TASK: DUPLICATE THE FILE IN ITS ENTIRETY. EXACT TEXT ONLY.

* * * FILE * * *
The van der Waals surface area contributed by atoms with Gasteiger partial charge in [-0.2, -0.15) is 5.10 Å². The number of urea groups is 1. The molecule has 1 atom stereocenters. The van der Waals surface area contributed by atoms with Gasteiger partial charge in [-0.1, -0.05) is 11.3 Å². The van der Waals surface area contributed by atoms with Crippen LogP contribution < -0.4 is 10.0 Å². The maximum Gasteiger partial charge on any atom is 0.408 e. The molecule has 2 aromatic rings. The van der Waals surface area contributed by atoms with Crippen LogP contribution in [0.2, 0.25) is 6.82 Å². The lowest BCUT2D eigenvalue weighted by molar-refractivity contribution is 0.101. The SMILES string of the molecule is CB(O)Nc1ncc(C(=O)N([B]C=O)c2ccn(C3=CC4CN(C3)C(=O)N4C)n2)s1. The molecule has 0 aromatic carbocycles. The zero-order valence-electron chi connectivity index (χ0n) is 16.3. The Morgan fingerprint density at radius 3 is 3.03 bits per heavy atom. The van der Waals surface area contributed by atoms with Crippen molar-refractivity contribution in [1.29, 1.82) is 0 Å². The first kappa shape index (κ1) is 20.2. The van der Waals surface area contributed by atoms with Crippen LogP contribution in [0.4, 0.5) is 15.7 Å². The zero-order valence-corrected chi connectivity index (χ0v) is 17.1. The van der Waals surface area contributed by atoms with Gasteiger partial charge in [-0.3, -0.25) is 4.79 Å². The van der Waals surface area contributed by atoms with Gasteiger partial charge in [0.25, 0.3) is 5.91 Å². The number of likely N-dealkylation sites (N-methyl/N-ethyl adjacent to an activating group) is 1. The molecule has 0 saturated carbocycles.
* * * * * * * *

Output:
The van der Waals surface area contributed by atoms with Gasteiger partial charge in [-0.2, -0.15) is 5.10 Å². The number of urea groups is 1. The molecule has 1 atom stereocenters. The van der Waals surface area contributed by atoms with Gasteiger partial charge in [-0.1, -0.05) is 11.3 Å². The van der Waals surface area contributed by atoms with Crippen LogP contribution < -0.4 is 10.0 Å². The maximum Gasteiger partial charge on any atom is 0.408 e. The molecule has 2 aromatic rings. The van der Waals surface area contributed by atoms with Crippen LogP contribution in [0.2, 0.25) is 6.82 Å². The lowest BCUT2D eigenvalue weighted by molar-refractivity contribution is 0.101. The SMILES string of the molecule is CB(O)Nc1ncc(C(=O)N([B]C=O)c2ccn(C3=CC4CN(C3)C(=O)N4C)n2)s1. The molecule has 0 aromatic carbocycles. The zero-order valence-electron chi connectivity index (χ0n) is 16.3. The Morgan fingerprint density at radius 3 is 3.03 bits per heavy atom. The van der Waals surface area contributed by atoms with Crippen molar-refractivity contribution in [1.29, 1.82) is 0 Å². The first kappa shape index (κ1) is 20.2. The van der Waals surface area contributed by atoms with Crippen LogP contribution in [0.4, 0.5) is 15.7 Å². The zero-order valence-corrected chi connectivity index (χ0v) is 17.1. The van der Waals surface area contributed by atoms with Gasteiger partial charge in [-0.3, -0.25) is 4.79 Å². The van der Waals surface area contributed by atoms with Gasteiger partial charge in [0.25, 0.3) is 5.91 Å². The number of likely N-dealkylation sites (N-methyl/N-ethyl adjacent to an activating group) is 1. The molecule has 0 saturated carbocycles.